Water… That Vital Source of Life

I’m still here in New Mexico with my parents. We’ve been talking a lot about the old days of ranching in the West and some of the things that stood out in my parentโ€™s minds as vital to survival, not only for their own families but also their livestock. Of course one of the most important was water.ย ย  This was where that most amazing invention came into play – The Windmill.

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  1. Joan says:

    Awww yes love the windmill and they are still very important in many areas yet today. I live on and old ranch that is now a housing area but very rural feeling, I have a 8′ decorative windmill that, in the windy prairie spins most of the time and I love it. Thanks for the memories. God bless.

    • Dori Troutman says:

      Joan, I’ve been thinking about a decorative windmill on our farm in Tennessee! It would give me a taste of home! ๐Ÿ™‚ – Dori –

  2. Linda says:

    I really enjoyed this visit with your family, loved the windmill, not scary like the new ones! Happy thanksgiving.

  3. Dori, What a beautiful post! I love the pictures, too. Reminds me of the old windmills peppering the drive as we would drive to my dad’s ranch in the Texas hill country. That last picture of the windmill at sunset is stunning…you should frame a copy of that! Farmgirl Hugs, Nicole (Suburban Farmgirl)

    • Dori Troutman says:

      Nicole, Thank you! ๐Ÿ™‚ I would love someday to see some of the Texas Hill Country. I’ve seen pictures and it reminds me a lot of this part of New Mexico. I’ve been to a bit of Texas but not too much… I guess to actually really “do” Texas you’d need a year! My husband flew here to my folks for a week while I’ve been here and he flew into El Paso (it is the closest airport to my folks place). Anyway as we got close to El Paso I saw a sign that said: El Paso 8 miles, Beaumont 862 miles. It made me realize how HUGE Texas is!!! ๐Ÿ™‚ Thank you for writing! Hugs, – Dori – P.S. I keep thinking about your skate project and am going to look for some skates when I get home and see what I can do!

  4. Marcie says:

    Hi Dori,
    I loved your blog and I love windmills. So glad you got your mother to help you write about her earlier times and good luck getting your dad to share his stories. It is so important to gather your parents memories, now while you can. Your family history sounds so interesting and rich with yesteryear treasures. I’m looking forward to reading about those ‘good old days’.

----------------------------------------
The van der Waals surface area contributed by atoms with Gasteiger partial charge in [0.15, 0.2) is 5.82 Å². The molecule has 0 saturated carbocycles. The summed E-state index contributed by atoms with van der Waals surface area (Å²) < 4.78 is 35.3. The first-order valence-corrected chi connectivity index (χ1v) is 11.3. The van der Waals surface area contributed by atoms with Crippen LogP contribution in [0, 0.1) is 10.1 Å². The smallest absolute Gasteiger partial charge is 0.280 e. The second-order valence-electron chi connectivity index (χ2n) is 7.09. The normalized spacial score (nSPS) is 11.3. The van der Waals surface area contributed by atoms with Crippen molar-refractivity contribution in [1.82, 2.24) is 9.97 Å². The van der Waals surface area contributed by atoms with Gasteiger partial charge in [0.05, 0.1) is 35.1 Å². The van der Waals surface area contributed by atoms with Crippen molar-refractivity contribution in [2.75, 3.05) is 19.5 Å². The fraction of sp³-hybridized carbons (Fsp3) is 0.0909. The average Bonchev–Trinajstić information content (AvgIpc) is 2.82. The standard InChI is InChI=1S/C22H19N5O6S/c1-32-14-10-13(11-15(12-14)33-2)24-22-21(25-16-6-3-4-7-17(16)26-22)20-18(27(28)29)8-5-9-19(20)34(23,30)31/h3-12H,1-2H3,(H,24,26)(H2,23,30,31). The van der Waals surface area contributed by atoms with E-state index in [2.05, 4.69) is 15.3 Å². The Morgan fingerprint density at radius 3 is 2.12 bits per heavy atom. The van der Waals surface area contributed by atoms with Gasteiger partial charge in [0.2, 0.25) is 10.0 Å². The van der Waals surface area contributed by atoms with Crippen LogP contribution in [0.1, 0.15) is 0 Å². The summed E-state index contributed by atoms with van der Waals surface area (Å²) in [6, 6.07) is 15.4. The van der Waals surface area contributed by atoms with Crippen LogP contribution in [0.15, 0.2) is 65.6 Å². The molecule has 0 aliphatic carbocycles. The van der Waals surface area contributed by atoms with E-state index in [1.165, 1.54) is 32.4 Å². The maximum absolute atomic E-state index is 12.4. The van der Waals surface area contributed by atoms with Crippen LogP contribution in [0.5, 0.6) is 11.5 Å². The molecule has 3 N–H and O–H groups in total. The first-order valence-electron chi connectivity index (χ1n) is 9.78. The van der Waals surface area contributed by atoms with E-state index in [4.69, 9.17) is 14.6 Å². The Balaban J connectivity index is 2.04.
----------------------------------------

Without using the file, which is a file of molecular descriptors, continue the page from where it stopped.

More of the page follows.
My husband and I used to manage a 700 acre ranch back in Texas and there was an old windmill standing tall upon a hilltop on the property (had long stopped pulling water and someone had tied the wheel so it would not turn). I got my husband to untie the wheel and let it fly free in the wind with its beautiful sound. I told my husband I wanted to think of it as Chell’s spirit (previous deceased owner and long ago Texas Ranger) finally free to fly with the wind. I loved that old windmill turning in the many Texas breezes. Windmills represent a time that has gone by but still very much alive in our memories.
    Thank you Dori for a great visit.

    • Dori Troutman says:

      Marcie, thank you so much for telling me your windmill story. I think they are such a rich part of our heritage. I love being “home” again where there are so many still in working condition. Like I said, if I could just one back to Tennessee with me!!! ๐Ÿ™‚ I have not seen much of Texas, but what I have seen reminds me a whole lot of this part of New Mexico. Thanks for writing! – Dori –

  5. Cyndi D says:

    Thanks so much for sharing your wonderful stories, Ms Dori and Ms Carol. Windmills are such a wonderful site and such a reflection of our life out here in the west. I never fail to love seeing and hearing an old windmill pumping that valuable resource called water……. And if a windmill could talk, what stories they could share…. When my mom and dad bought their place out in Gila from the Dominguez’s, it was nostalgic to learn that my real dad, Kenneth McKinney had actually been the well driller and installed the windmills on two of the old wells several decades earlier. That was super cool to me cause he had died in an accident when I was 5….so now when I see the old windmill, I often think of my family before me and the heritage and legacy they have left. It always evokes such warm feelings to hear the sucker rod going up and down as the fins turning in the wind. Thanks so much for sharing.

    • Dori Troutman says:

      Dear Cyndi, I LOVED your story of your real Dad being the well driller at your folks place. I was asking Mom if she knew that story – she said if she did she had forgotten it so she really enjoyed hearing it. What a lovely heritage. Hugs to you, dear friend. – Dori –

  6. Judy Acker says:

    Loved your blog about the windmills. We have just returned from a 6 weeks trip through Texas, New Mexico, Arizona to California and back to East Texas we love the windmills and watch for them.
    Have you been to the Windmill Museum in Lubbock? It is a great tribute to the west. We don’t have enough wind in East Texas.

    • Dori Troutman says: